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Obesity, pancreatitis, and type 2 diabetes are well-established risk factors for pancreas cancer. However, the mechanisms underlying the relationship of these risk factors with cancer risk have only been partly resolved. It has been hypothesised, that these factors may be related to increased risk of pancreas cancer through disturbances in glucose tolerance and inflammatory responses.
We conducted a nested-case control study within the European Prospective Investigation into Cancer and Nutrition (EPIC) to investigate the association of impaired glucose metabolism (HbA1c), of an advanced glycation end product and its receptor (CML and esRAGE), and of pro- inflammatory cytokines (CRP, IL-6, sTNF-R1 and 2) with pancreatic cancer risk. Serum and plasma levels of inflammatory markers and AGE products were measured in 466 pancreatic cancer cases and 466 individually matched controls using highly sensitive enzyme-linked immunoassay. HbA1c levels in erythrocytes were analysed using HPLC.
Using conditional logistic regression models, we observed a gradually increased risk of pancreatic cancer with increasing pre-diagnostic HbA1c levels up to an OR of 2.42, even for individuals with HbA1c levels within the non-diabetic range. Elevated CML levels tended to be associated with a reduction in pancreatic cancer risk (OR = 0.57 [95% CI, 0.32–1.01]), whereas no association was observed for esRAGE. None of the inflammatory markers were significantly associated with risk of pancreatic cancer overall, although a borderline significant association was observed for higher circulating sTNF-R2 (crude OR = 1.52 [95% CI 0.97 – 2.39]).
Independently of diabetes, intermediate hyperglycaemia is a risk factor for pancreatic cancer. By contrast, our results do not provide evidence for an association of higher CML, lower esRAGE, or higher CRP, IL-6, or sTNF-R1 levels with risk of pancreatic cancer, whereas sTNF-R2 might be a risk factor. The role of AGE/RAGE and the involvement of pro- inflammatory cytokines in the pathogenesis of exocrine pancreatic cancer would benefit from further investigations.
Smoking, obesity, pancreatitis, and diabetes are well-established risk factors for pancreatic cancer. However, the mechanisms underlying the relationship of these risk factors with cancer risk have only been partly resolved. Higher blood levels of glucose, advanced glycation endproducts (AGE, potentially harmful products formed of sugars and proteins mainly in the body), or of inflammatory markers have been proposed as possible mechanisms.
We conducted a study within the European cohort EPIC to address the question, whether blood glucose, AGE or inflammatory factors are involved in the development of pancreatic cancer. In the EPIC study, more than 10 years ago, blood was taken of participants who did not have any cancer or other disease at that time. Now, almost 500 participants were diagnosed with pancreatic cancer. Of these men and women we measured glucose, AGE and inflammatory markers in blood and, in addition, also of the same number of subjects of comparable sex and age who did not develop pancreatic cancer. We then calculated risk of pancreatic cancer if any of these blood markers were either higher or lower than average.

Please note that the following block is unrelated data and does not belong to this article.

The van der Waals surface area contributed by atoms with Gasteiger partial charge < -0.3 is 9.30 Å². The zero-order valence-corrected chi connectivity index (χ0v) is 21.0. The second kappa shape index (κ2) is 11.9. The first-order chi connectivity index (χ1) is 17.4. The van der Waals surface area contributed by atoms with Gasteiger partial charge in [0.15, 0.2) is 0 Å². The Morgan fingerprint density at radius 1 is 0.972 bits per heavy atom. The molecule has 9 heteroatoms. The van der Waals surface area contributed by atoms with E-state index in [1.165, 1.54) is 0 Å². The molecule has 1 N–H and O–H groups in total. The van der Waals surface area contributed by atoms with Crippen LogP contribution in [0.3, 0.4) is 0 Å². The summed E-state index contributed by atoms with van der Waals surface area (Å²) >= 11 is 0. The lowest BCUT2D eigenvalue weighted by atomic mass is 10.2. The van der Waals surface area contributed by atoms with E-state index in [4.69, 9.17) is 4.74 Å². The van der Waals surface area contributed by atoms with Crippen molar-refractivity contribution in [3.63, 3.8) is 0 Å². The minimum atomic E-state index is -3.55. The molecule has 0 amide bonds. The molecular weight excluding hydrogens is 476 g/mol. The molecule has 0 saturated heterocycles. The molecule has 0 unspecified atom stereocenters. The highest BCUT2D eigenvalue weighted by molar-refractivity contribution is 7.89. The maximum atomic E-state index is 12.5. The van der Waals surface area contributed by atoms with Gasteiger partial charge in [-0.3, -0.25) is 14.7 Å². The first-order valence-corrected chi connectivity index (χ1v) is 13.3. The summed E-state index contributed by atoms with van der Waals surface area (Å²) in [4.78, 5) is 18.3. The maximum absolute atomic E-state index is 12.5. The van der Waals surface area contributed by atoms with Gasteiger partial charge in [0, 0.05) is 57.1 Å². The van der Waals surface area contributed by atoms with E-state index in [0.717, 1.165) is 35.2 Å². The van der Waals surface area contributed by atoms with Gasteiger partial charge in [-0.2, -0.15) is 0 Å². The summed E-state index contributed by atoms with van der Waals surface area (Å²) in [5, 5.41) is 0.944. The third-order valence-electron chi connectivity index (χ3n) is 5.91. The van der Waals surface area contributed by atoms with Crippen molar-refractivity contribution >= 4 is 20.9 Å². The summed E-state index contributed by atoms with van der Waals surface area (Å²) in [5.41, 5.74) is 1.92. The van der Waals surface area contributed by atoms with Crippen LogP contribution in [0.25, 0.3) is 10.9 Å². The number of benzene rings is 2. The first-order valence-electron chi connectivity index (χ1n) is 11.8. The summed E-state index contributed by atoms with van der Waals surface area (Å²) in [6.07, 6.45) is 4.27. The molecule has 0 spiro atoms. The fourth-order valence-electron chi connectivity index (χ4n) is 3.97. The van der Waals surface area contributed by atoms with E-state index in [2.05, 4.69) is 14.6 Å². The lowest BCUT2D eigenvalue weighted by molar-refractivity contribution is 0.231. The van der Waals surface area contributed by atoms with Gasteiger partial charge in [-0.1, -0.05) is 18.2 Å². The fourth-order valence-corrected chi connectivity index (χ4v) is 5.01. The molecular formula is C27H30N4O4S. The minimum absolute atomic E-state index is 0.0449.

We observed that men and women with the highest levels of glucose had a 60% higher risk of developing pancreatic cancer compared to men and women with the lowest levels. This increase in risk was independent of obesity or diabetes, meaning that regardless of weight or being diabetic, pancreatic cancer risk is higher with higher blood glucose levels. The results for AGE and inflammatory markers were not consistent. Therefore, no final conclusion can be drawn for their risk in- or decreasing potential with respect to pancreatic cancer. However, it seemed as if women with higher levels of a specific inflammation marker (receptor 1 of TNF-alpha) also had an almost twice as high risk to develop a pancreatic tumour than women with low levels of that marker. In addition, another related inflammatory marker (receptor 2 of TNF-alpha) seemed to act the opposite compared to glucose. This means that the likelihood to develop a pancreatic tumour is higher in overweight or diabetic individuals if this inflammatory marker is also elevated.
In conclusion, independently of diabetes or obesity, high glucose levels are a risk factor for pancreatic cancer. By contrast, our results do not clearly support a role of inflammatory markers or AGE in pancreatic cancer development. However, research is still young in this field and further studies are needed to either prove or disprove what we found in the European EPIC study.